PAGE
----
Pikes Peak, Colorado

Steven Dutch, Natural and Applied Sciences, University of Wisconsin - Green Bay
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Early explorers who expressed doubts that Pike's Peak would ever be climbed would probably be surprised to learn that you can either drive to the top or take a train. Nevertheless, they can perhaps be forgiven because the most easily visible side is also the sheltered and glaciated side.

Distant view of Pikes Peak from the east.
Pikes Peak, ColoradoPikes Peak from Woodland Park These photos were taken in October, 2002. It was cool but pleasant at the base of the mountain but in the teens at the summit.
Pikes Peak, ColoradoLeft and below: the cog rail station in Manitou Springs.
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Pikes Peak, ColoradoThe central rack rail. Note the double rack design with offset teeth
Pikes Peak, ColoradoA cog from a locomotive. The offset tooth design provides smoother gear meshing and greater security.

However, guides on the train note that if all else fails, at the bottom of the track are two large springs: Manitou Springs and Colorado Springs. (Thank you, thank you, you're a great audience. Put the bat down, sir.)

Pikes Peak, Colorado The longest straight segment on the line.
Pikes Peak, ColoradoLeft and below: Spacious skies, check. Purple mountains' majesty, check. Fruited plain, check. It was the view from this vantage point that inspired Katharine Lee Bates to write "America the Beautiful."
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Pikes Peak, ColoradoTimberline.
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Pikes Peak, ColoradoLeft and below: at the summit looking north.
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Pikes Peak, ColoradoWhen they say "end of the line," they mean it.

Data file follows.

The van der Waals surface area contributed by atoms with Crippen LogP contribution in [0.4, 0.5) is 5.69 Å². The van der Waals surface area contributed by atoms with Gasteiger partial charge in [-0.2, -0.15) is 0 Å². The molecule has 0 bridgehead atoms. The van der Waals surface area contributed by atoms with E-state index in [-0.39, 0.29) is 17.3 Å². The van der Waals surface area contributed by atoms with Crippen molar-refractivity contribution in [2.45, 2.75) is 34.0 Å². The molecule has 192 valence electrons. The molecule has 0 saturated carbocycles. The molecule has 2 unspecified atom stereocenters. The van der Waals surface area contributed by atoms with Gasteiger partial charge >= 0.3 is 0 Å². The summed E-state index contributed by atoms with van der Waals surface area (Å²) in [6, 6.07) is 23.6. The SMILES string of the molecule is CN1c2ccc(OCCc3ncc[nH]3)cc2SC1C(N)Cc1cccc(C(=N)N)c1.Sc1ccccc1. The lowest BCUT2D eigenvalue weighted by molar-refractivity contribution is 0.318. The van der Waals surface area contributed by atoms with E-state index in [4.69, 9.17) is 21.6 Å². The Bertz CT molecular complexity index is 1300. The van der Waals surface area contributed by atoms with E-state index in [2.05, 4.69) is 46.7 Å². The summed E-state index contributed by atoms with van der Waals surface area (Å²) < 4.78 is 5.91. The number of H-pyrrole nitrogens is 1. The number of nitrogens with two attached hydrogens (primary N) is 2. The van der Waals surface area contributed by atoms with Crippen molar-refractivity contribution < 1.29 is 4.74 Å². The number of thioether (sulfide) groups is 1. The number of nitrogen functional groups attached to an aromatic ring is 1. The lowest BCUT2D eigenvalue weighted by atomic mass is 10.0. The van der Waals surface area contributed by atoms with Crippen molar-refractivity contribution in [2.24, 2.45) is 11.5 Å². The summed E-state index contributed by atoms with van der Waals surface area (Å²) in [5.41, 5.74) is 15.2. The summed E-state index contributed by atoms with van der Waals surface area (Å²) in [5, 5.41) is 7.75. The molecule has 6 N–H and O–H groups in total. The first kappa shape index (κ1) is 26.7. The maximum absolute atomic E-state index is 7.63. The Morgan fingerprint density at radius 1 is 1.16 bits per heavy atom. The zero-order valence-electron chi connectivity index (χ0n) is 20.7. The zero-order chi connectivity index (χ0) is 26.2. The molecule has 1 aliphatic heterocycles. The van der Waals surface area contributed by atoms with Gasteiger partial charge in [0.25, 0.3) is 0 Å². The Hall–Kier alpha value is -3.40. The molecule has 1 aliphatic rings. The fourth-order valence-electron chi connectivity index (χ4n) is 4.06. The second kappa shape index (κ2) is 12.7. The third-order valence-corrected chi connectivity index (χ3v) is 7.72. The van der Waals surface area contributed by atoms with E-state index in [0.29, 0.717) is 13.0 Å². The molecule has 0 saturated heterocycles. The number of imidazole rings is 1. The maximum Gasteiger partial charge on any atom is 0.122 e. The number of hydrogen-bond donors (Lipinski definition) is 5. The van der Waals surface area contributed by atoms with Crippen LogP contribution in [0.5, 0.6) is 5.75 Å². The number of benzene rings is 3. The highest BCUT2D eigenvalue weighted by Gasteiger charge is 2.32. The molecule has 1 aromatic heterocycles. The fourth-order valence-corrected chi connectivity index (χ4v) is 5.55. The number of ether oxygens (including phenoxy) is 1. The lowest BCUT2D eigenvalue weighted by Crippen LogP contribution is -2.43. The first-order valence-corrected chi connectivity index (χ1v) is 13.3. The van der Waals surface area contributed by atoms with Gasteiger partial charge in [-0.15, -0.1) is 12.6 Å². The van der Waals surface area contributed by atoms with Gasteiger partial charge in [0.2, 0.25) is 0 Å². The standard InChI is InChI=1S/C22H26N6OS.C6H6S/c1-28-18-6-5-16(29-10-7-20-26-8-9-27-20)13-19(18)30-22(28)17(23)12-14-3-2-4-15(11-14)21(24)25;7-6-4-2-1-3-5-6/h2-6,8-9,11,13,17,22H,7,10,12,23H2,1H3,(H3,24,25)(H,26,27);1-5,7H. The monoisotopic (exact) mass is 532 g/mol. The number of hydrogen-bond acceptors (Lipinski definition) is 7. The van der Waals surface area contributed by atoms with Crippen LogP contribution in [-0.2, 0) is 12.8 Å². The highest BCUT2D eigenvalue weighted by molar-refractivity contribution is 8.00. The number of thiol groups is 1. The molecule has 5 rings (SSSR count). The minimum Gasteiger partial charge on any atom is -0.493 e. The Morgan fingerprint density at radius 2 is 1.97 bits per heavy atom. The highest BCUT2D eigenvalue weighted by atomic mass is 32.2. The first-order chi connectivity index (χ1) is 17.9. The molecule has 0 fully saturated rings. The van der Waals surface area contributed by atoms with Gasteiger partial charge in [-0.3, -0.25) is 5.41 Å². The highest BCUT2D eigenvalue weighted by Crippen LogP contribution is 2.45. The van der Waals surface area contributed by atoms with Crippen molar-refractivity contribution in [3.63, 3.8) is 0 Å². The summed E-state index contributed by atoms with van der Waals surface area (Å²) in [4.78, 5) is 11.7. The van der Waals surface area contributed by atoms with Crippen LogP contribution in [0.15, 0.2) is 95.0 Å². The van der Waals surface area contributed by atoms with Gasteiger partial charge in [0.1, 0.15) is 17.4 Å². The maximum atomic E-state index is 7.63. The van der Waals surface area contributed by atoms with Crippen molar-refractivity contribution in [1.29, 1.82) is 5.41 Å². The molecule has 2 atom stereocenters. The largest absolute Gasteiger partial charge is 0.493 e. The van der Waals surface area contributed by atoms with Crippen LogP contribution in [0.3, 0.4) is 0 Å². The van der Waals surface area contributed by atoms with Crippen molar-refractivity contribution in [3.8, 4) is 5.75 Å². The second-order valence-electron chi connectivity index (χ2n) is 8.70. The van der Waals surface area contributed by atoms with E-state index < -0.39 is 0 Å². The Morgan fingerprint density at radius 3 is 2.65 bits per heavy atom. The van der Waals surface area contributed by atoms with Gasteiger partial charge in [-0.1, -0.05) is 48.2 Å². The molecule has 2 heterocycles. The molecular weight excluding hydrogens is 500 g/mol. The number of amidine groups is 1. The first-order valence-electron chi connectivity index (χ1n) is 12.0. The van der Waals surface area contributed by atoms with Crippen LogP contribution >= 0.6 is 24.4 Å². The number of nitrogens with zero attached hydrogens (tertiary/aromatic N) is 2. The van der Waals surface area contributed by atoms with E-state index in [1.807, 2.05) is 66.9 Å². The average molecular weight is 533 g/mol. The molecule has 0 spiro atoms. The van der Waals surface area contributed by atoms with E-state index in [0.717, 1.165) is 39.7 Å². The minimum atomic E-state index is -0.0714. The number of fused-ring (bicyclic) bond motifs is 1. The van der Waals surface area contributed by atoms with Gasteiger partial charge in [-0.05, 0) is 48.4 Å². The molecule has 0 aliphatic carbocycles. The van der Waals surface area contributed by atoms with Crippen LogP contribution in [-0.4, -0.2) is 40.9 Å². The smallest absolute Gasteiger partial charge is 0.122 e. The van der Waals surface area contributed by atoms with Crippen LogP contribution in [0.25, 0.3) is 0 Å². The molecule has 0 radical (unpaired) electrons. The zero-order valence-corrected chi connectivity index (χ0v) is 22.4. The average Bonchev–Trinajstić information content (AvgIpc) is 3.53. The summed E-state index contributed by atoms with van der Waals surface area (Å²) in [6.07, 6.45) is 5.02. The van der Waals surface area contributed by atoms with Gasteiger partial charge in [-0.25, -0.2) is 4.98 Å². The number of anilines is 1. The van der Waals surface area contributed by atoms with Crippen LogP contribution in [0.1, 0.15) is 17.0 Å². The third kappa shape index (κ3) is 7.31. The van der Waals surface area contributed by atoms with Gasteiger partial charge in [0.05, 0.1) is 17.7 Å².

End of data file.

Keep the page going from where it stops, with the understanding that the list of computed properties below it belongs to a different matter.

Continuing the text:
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Below are panoramas from the summit looking north, east, south and west respectively. There is no single vantage point offering a complete 360-degree view.

Pikes Peak, ColoradoLeft and below, views of the summit terminal.
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Pikes Peak, ColoradoThe old summit terminal
Pikes Peak, ColoradoLooking west. The Sangre de Cristo Mountains are on the skyline.
Pikes Peak, ColoradoThe steep north face of Pikes Peak, headwall of a cirque.
Pikes Peak, Colorado"In recognition of the notable career of Zebulon Montgomery Pike, soldier - explorer, the people of Colorado have placed this tablet on the summit of the great mountain first seen by Pike November 15, 1806. General Pike was born at Lamberton, now Trenton, New Jersey, January 5, 1779. Died April 27, 1813 after a victorious attack on York, later Toronto, Canada. Buried at Madison Barracks, New York. This tablet commemorates the one hundredth anniversary of Pike's southwestern expedition."
Pikes Peak, ColoradoLeft: boulder field on the summit.

Below: descending the mountain.

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Pikes Peak, ColoradoLeft and below: passengers who were laid back on the trip up are leaning forward on the way down, and vice versa.
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Pikes Peak, ColoradoThis is the longest straight stretch on the line.
Pikes Peak, ColoradoLeft and below: occasional spurs allow trains to pass. 
Pikes Peak, Colorado--
Pikes Peak, ColoradoJointed granite near Manitou Springs
Pikes Peak, ColoradoLeft and below: Victorian buildings in Manitou Springs.
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Pikes Peak, ColoradoLeft and below, antique steam locomotives formerly used on the Pikes Peak cog railroad. Note the tilted cabs and boilers.
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Pikes Peak, ColoradoPikes Peak Batholith along U.S. 24 west of Manitou Springs
Pikes Peak, ColoradoContact between gently dipping Paleozoic sandstone and Precambrian granite along U.S. 24 west of Manitou Springs.
Pikes Peak, ColoradoLeft and below: unconformity between Paleozoic sandstone and Precambrian granite just off U.S. 24 west of Manitou Springs.
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Created 14 July 2003, Last Update 01 July 2012

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